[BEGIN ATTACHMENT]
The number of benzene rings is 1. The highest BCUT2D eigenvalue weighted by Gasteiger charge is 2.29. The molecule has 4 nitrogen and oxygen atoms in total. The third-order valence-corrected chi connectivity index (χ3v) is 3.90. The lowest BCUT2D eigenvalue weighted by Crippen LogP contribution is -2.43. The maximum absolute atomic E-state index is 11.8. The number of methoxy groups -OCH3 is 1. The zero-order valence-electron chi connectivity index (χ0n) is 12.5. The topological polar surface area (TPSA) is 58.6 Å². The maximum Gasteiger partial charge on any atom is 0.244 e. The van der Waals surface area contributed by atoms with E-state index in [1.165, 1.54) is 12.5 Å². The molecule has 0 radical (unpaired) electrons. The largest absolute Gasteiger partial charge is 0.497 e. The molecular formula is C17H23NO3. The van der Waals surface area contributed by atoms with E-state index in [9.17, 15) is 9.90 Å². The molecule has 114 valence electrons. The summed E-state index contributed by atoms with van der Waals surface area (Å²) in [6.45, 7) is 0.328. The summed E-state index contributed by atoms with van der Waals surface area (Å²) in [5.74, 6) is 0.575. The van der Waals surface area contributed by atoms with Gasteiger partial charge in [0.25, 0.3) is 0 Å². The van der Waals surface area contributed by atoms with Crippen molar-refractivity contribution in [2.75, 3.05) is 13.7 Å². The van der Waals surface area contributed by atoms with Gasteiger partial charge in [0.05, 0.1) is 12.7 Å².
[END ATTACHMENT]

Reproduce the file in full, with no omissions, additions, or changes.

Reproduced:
The number of benzene rings is 1. The highest BCUT2D eigenvalue weighted by Gasteiger charge is 2.29. The molecule has 4 nitrogen and oxygen atoms in total. The third-order valence-corrected chi connectivity index (χ3v) is 3.90. The lowest BCUT2D eigenvalue weighted by Crippen LogP contribution is -2.43. The maximum absolute atomic E-state index is 11.8. The number of methoxy groups -OCH3 is 1. The zero-order valence-electron chi connectivity index (χ0n) is 12.5. The topological polar surface area (TPSA) is 58.6 Å². The maximum Gasteiger partial charge on any atom is 0.244 e. The van der Waals surface area contributed by atoms with E-state index in [1.165, 1.54) is 12.5 Å². The molecule has 0 radical (unpaired) electrons. The largest absolute Gasteiger partial charge is 0.497 e. The molecular formula is C17H23NO3. The van der Waals surface area contributed by atoms with E-state index in [9.17, 15) is 9.90 Å². The molecule has 114 valence electrons. The summed E-state index contributed by atoms with van der Waals surface area (Å²) in [6.45, 7) is 0.328. The summed E-state index contributed by atoms with van der Waals surface area (Å²) in [5.74, 6) is 0.575. The van der Waals surface area contributed by atoms with Gasteiger partial charge in [0.25, 0.3) is 0 Å². The van der Waals surface area contributed by atoms with Crippen molar-refractivity contribution in [2.75, 3.05) is 13.7 Å². The van der Waals surface area contributed by atoms with Gasteiger partial charge in [0.05, 0.1) is 12.7 Å².